I'm making a runtime environment for Squirrel that includes embedded functions for basic I/O needed in games. The idea is that it would just run Squirrel files (
.sq) or its own format for multiple packed scripts. Basically, the RE contains all the functions for drawing, getting input, handling sound, loading resources, etc., but doesn't actually do anything on its own. The Squirrel scripts have all the game logic and tell the RE what to do.
So far, the code is available under GPL3, but someone who recently got interested in the project tells me that GPL3 is a bad idea because it'll force anyone who makes a game with it to open source their game as well. This confuses me, because unless they're actually modifying the runtime itself to make a game out of it, why would this happen? The scripts it runs aren't actually part of the runtime, so shouldn't whoever writes them be able to determine their own license for it?
The way I see it, since the Squirrel scripts aren't actually part of the runtime, and could possibly even be run by another program altogether, assuming they used the same names in their embedded functions, then the license of the runtime shouldn't apply to the programs it's being used to run. Of course, I don't know if this is right or not, which is why I'm here.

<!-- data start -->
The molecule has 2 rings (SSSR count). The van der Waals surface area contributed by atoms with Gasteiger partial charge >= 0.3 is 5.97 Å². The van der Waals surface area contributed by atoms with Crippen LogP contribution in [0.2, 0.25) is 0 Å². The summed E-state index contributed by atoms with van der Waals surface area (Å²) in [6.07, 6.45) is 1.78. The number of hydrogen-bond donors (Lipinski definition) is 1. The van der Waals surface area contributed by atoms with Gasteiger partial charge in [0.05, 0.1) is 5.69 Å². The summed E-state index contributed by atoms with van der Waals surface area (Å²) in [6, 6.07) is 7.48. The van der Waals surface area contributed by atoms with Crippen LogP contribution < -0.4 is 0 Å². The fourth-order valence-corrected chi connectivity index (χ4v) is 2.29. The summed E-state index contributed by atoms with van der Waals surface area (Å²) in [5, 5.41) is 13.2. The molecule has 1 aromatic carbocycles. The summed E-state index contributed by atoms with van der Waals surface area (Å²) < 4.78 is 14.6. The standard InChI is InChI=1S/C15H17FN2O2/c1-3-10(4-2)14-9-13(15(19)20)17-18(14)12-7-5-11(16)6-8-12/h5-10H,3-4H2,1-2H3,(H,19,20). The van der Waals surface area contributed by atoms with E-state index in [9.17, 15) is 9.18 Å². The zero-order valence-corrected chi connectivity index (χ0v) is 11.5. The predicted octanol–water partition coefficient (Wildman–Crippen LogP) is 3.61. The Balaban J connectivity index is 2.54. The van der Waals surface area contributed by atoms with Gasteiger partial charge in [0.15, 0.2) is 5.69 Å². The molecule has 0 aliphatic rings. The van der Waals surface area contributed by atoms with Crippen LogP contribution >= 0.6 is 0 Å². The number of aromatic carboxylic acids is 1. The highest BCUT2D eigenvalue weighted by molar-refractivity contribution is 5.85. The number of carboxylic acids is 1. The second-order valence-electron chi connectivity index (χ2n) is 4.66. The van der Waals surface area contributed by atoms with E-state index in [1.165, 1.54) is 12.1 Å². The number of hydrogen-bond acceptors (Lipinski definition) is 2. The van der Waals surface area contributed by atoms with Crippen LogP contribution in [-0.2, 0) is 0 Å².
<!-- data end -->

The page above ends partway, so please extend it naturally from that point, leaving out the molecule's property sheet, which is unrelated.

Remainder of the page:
If I make a runtime with a GPL license, does that license apply to programs that are intended to be run in it but not actually a part of it? Or are they separate and people making games with it shouldn't worry?
Also, in case anyone is wondering, the libraries I'm building it with are all either X11/MIT or ZLib licensed.
Squirrel is a scripting language. It's been used in games like Portal 2, Left 4 Dead, GTA 4 and 5, and a few others I can't remember off the top of my head. Someone else made a game development kit for it, too, but it's specifically designed for Android/iOS. I want to make one that's for PC.